As for me, if I could lick the inside of the glass I would. Dick says to decant this for 30 minutes before serving and it can last in the cellar for up to five years. With a nice long finish and wonderful plum and blackberry overtones, this wine got a "Woo hoo!" -- especially after learning it was only $10 per bottle. (And a lovely bottle it was, too.)

The Montes was from Chile and so was our next selection, Cono Sur Carmenere, 2008. This is another that was aged in stainless steel and as Dick said, a real tooth-stainer.

Of course, Rick thought this one had the best bottle!

I've had Cono Sur Pinot Noir and while it was fine, I'm not big on Pinot Noir (now Pinot Grigio is another matter altogether!).

But I liked this a good deal and found it much better than the Cono Sur Pinot. And at $8.79 I would certainly get it again.

Rick said he really "loves the feel of" our next wine, Colonia Las Liebred Boarda, 2008 (Mendoza, Argentina). The Bonarda grape was brought from the Piedmont region of Italy 80 years ago. It's very dark with lots of tanins.

"Put it away and don't touch it and it will mellow well," Dick told us. It had lots of tanins and a cellaring potential of five to seven years.

It was Rick's favorite and one of mine, too. (And my favorite label -- but I can't resist a bunny!) Certainly the price brought another enthusiastic "Woo Hoo!" -- It was only $9.

Finally we had another Crios wine, Crios de Susana Balboa Syrah-Bonarda 1007, again from Mendoze, Argentina. It had a wonderful fragrance and a long finish.

Of the reds, this was my favorite, but the price -- $15.39 -- makes it less a house-wine and more of a special one.

Of course, there is no Cork Popper gathering where food is not a key part.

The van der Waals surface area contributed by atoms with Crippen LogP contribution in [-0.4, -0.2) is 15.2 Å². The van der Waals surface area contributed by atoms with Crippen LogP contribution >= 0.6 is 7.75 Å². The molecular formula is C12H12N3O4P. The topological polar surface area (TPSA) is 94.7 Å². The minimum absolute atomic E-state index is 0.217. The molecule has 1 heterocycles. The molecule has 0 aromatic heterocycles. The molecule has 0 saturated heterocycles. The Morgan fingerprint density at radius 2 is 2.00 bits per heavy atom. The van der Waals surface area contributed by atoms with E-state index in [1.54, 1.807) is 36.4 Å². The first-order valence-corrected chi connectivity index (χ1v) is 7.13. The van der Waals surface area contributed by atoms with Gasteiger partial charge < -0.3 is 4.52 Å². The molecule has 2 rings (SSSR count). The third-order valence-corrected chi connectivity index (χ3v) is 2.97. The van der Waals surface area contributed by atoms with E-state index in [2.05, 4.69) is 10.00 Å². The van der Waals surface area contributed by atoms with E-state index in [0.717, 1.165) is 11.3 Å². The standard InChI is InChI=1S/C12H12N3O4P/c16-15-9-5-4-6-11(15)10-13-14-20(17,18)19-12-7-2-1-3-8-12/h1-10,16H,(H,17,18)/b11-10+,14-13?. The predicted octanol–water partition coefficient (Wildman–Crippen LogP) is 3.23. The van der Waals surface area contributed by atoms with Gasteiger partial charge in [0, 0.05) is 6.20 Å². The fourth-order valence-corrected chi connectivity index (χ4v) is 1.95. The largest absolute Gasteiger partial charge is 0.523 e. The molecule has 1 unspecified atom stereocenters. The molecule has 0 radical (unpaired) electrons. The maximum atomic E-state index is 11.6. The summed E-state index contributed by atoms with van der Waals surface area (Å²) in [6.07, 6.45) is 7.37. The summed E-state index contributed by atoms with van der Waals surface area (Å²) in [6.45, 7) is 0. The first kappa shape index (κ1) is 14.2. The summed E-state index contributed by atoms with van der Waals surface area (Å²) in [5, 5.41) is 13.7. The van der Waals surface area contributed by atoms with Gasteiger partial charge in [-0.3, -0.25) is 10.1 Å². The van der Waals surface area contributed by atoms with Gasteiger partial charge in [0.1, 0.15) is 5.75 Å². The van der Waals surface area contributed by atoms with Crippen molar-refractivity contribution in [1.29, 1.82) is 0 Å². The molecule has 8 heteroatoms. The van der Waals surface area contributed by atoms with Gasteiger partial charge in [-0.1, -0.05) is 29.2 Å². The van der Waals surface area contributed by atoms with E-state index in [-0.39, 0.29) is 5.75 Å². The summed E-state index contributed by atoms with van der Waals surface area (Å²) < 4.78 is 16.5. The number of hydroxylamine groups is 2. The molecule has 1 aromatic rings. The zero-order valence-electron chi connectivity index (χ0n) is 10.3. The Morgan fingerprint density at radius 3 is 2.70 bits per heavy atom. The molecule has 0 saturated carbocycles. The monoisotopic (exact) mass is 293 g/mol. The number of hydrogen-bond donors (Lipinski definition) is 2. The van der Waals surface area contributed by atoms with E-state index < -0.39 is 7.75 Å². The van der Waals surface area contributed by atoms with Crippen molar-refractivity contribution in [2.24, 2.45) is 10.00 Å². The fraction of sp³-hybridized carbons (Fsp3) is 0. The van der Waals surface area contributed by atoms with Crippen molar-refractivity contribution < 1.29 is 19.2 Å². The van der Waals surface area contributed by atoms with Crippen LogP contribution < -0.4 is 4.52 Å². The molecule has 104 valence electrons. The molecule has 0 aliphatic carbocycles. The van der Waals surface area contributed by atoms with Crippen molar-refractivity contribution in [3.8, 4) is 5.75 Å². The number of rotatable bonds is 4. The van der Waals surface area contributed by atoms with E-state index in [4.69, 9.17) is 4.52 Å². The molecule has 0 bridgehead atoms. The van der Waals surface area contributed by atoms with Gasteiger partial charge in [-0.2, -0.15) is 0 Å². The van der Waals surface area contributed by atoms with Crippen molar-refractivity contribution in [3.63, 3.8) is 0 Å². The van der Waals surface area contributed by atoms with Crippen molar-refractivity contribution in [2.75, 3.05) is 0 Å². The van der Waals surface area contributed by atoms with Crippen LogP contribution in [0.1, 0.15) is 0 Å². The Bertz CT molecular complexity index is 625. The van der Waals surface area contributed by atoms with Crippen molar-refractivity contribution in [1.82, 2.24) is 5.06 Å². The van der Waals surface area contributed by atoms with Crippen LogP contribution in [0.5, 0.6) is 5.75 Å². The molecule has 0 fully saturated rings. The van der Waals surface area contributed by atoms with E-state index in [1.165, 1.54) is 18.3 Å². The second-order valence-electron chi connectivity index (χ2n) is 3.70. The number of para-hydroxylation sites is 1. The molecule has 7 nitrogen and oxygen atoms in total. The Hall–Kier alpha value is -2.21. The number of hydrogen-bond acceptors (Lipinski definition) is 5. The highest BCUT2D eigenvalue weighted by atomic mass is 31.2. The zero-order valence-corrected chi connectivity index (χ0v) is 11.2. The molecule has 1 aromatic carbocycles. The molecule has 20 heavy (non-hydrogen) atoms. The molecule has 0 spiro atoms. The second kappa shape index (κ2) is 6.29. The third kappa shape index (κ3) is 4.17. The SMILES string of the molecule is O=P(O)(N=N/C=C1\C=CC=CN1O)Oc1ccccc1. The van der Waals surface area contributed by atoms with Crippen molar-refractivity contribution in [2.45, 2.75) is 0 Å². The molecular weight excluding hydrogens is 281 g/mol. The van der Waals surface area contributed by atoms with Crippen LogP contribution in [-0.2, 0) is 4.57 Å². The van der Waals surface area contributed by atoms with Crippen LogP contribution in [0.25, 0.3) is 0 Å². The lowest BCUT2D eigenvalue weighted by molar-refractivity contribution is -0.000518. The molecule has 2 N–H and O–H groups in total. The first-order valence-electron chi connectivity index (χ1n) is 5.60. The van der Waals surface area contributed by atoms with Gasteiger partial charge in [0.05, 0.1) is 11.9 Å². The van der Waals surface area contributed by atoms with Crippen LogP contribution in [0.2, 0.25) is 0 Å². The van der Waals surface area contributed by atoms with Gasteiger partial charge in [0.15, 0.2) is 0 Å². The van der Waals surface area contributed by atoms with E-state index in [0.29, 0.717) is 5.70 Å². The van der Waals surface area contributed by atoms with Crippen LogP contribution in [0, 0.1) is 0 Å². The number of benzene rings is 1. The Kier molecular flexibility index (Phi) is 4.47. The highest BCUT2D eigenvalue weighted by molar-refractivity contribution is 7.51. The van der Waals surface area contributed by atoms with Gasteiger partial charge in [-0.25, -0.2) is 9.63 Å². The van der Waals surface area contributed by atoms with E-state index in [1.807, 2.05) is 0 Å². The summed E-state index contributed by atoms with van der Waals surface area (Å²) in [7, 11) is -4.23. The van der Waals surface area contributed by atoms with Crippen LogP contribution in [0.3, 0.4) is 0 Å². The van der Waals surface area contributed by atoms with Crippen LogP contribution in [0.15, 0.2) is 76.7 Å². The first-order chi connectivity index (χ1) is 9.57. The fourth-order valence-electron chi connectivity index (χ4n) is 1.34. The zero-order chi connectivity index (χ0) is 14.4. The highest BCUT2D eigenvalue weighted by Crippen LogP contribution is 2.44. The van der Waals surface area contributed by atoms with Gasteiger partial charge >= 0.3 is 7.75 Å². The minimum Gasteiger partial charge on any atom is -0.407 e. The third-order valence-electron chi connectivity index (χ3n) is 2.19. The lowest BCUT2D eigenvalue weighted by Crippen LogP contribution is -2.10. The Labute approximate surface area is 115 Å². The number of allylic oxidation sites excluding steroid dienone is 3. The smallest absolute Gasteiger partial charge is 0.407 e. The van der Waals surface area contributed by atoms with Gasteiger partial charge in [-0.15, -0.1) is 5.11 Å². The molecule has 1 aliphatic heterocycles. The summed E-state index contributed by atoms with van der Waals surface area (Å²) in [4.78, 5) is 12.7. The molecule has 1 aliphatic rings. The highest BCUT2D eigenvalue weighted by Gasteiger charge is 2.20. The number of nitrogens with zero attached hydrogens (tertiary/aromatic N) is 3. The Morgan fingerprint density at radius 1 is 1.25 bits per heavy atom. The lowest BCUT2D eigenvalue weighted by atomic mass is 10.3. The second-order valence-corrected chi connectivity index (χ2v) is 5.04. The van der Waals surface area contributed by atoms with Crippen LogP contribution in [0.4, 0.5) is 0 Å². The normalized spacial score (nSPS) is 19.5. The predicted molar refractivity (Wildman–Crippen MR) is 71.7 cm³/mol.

Cheryl had the theme in place from the moment she sent the invitations right down to the place cards...

But the food covered various cultures! Our wine guide and host Dick served up a delicious pork. It was accompanied by a roasted squash dish by Meredith and my potato dish, along with another one of Barb's remarkable "compost heaps" (as Mike calls her salads!).

We also enjoyed several nice table wines, again from South America.

This time we were celebrating Clayton's 60th birthday and Pat's (but a lady never tells!)
Lots of wishes and wonderful banana cake!

I also shared a wonderful bottle of Ice Wine from Canada that Suzanne had given me for Christmas.

The wine was wonderful with dessert and the bottle unbelievably beautiful and hand-painted.

And after -- well, Taxi says it all...

Here's my potato recipe -- it's easy, a crowd pleaser and can be prepared ahead of time and reheated for serving.

Party Potatoes

2 bags shredded hash browns
8 oz sour cream
8 oz sharp shredded Cheddar cheese
1 can cheese soup (I used Campbells' cheddar)
1 stick melted butter
salt / pepper

Mix this all together. Top with crushed potato chips. Bake at 350 for 45 minutes.

I used low-fat sour cream, reduced fat cheese and baked potato chilps to help cut the fat. Couldn't do much about the butter. No one seemed to complain!

Bon appetit!